Vanderbilt School of Medicine | Vanderbilt University | Vanderbilt Medical Center




Seth Bordenstein, Ph.D., Primary Investigator

Dr. Bordenstein is a biologist in the Department of Biological Sciences and in the Department of Pathology, Microbiology, and Immunology at Vanderbilt University, Nashville, TN. He is an Associate Professor with broad interests in the role of microbes in animal evolution and health, including the microbial basis of animal speciation, horizontal gene transfer, bioprospecting archaea for antibiotics, genome evolution of viruses and host-associated bacteria, and the importance of maternal microbial transmission. He is the founding director of The Vanderbilt Microbiome Initiative and the worldwide HHMI-initiated science education program Discover the Microbes Within! Dr. Bordenstien's research has been highlighted in numerous popular science media including a documentary on bacterial symbiosis, CNN, The New York Times, National Geographic, Discover Magazine, PBS, The Huffington Post, Scientific American, BBC Radio, among others.

Seth Bordenstein CV | Blog: Symbionticism | Seminars: Video Channel

Email: s.bordenstein(at) / Phone: 615.322.9087








Sarah Bordenstein, M.S., Senior Research Specialist

Sarah Bordenstein has a Masters degree in microbial ecology and a background in project management and outreach. As a Senior Research Specialist, Sarah is the go to person for all lab activities and continues to build educational resources related to symbiosis (e.g., Discover the Microbes Within! and Wolbachia, A Heritable Pandemic). In her experimental work, she is using quantitative and computational genomic analyses to study the genetics and function of phage WO in Wolbachia.

Email: sarah.r.bordenstein(at) / Phone: 615.322.9094


Aram Mikaelyan, Ph.D., Postdoc

Dr. Mikaelyan joined the lab in the summer of 2016 to study the genetic and microbial basis of speciation, namely the number and types of animal genes that interact with gut bacteria to cause hybrid mortality between closely related Nasonia species.

Email: aram.mikaelyan(at) / Phone: 615.322.9094











Brittany Leigh, Ph.D., Postdoc

Dr. Leigh (Website) joined the lab in September of 2017 to study the genetic and molecular bases of animal-bacteria-bacteriophage interactions, specifically cytoplasmic incompatibility caused by Wolbachia prophage WO genes in Drosophila melanogaster. CI is at the forefront of mosquito control efforts to curb the transmission of dengue and Zika viruses and is also a speciation mechanism between various arthropod species.

Email: brittany.a.leigh(at) / Phone: 615.322.9094











Teddy Van Opstal, Graduate Student

Teddy joined the lab in 2014 to study the evolutionary and functional basis of host-microbe interactions in Nasonia, namely how (i) microbial communities are consequential to host performance and fitness and (ii) mothers genetically regulate transmission of bacteria. Teddy is passionate about science ourtreach and policy and has served in several graduate student leadership positions in the Department of Biological Sciences Graduate Program.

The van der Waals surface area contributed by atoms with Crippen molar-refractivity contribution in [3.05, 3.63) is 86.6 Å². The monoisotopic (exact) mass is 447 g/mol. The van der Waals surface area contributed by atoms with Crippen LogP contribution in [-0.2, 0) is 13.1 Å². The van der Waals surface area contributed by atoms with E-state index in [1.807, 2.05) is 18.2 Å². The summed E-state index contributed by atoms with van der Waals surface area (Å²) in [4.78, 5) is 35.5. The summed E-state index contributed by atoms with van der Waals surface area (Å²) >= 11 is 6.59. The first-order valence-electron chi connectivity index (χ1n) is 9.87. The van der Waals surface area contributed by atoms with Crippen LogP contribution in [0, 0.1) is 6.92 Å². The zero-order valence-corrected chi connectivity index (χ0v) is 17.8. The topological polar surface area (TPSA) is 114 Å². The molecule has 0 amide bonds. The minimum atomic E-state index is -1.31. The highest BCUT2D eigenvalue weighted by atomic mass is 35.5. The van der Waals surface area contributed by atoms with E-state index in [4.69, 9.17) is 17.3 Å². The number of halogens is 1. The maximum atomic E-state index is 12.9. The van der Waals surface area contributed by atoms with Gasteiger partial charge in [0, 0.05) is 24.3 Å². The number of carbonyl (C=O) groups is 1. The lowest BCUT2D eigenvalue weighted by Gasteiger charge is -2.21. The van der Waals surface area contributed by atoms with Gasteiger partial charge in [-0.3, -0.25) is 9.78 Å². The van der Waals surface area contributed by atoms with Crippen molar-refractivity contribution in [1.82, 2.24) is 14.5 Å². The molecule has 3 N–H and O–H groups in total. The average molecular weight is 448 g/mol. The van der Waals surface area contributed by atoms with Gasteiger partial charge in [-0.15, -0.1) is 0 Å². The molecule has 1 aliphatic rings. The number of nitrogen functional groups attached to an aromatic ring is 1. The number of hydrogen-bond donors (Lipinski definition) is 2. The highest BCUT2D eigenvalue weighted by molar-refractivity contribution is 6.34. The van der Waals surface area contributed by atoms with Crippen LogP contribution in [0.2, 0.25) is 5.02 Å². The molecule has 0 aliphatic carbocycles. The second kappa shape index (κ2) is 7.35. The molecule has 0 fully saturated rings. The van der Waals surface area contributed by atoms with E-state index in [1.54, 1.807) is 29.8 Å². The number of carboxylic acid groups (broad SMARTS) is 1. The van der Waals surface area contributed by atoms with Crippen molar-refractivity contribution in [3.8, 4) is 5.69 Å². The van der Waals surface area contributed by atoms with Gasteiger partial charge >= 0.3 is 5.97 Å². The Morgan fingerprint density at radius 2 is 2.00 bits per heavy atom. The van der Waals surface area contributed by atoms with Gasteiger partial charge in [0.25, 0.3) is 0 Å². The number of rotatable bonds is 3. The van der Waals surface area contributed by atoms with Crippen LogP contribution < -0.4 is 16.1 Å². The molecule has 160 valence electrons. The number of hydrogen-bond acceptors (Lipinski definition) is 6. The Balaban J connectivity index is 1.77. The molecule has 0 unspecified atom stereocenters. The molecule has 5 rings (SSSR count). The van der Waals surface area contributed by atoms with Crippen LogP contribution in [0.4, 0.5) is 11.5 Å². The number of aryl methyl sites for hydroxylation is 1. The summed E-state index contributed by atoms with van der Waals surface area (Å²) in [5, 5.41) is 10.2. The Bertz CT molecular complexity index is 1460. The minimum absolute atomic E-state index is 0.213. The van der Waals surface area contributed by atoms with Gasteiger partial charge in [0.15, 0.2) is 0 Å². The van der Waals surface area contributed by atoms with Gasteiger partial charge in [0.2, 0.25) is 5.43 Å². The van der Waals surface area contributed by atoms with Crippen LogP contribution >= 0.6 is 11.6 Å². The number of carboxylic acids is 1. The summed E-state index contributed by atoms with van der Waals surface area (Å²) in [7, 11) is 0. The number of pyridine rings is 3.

Email: evanopstal87(at) / Phone: 615.322.9094






Andrew Brooks, Graduate Student

Andy joined the lab in 2014 to study animal-microbe assembly patterns with respect to (i) host phylogenetic relationships and (ii) human ethnicity and genetics. Andy is part of the Human Genetics Program at Vanderbilt and is supported by the NIH Human Genetics Training Grant

Email: andrew.w.brooks(at) / Phone: 615.322.9094












Jessie Perlmutter, Graduate Student

Jessie joined the lab in 2015 to study the molecular genetics and mechanisms of how Wolbachia infections hijack animal reproduction. Her work centers around the genetic basis of male killing.

Email: jessamyn.i.perlmutter(at) / Phone: 615.322.9094













Dylan Shropshire, Graduate Student

Dylan (Website) joined the lab in 2015 to study the microbial genetic basis of cytoplasmic incompatibility (CI). CI occurs when Wolbachia-infected males mate with uninfected females and despite over 40 years of resarch, the Wolbachia genes underlying CI remain unknown. CI is at the forefront of mosquito control efforts to curb the transmission of dengue and Zika viruses, and CI is also a speciation mechanism between various arthropod species.

Email: john.d.shropshire(@) / Phone: 615.322.9094






We are always looking for talent, self-motivated passion and a commitment to excellence, especially in the areas of intimate and facultative symbioses. If this sounds like you, please email Seth with a CV and statement of interest that covers your strengths, areas to grow, research goals, and why you want to join the lab. For postdoctoral candidates, please send a description of the sources of funding you intend to pursue for your project and salary.







Ananya Sharma, Class of 2019, Research Intern (F: 2015, S: 2016, F: 2016, S: 2017, F:2017)

Emily Layton, Class of 2020, Research Intern (F: 2016. Sp: 2017, Su:2017, F:2017)

Helen Zhou, Class of 2018, Research Intern (F: 2016, S: 2017, Su: 2017, F:2017)

Gabe Hoppock, Class of 2019, Lab Assistant (started September of 2016)

Cassie Slaybaugh, Class of 2021, Lab Assistant (started August of 2017)

Ejhazz Milford, Class of 2021, Lab Assistant (started August of 2017)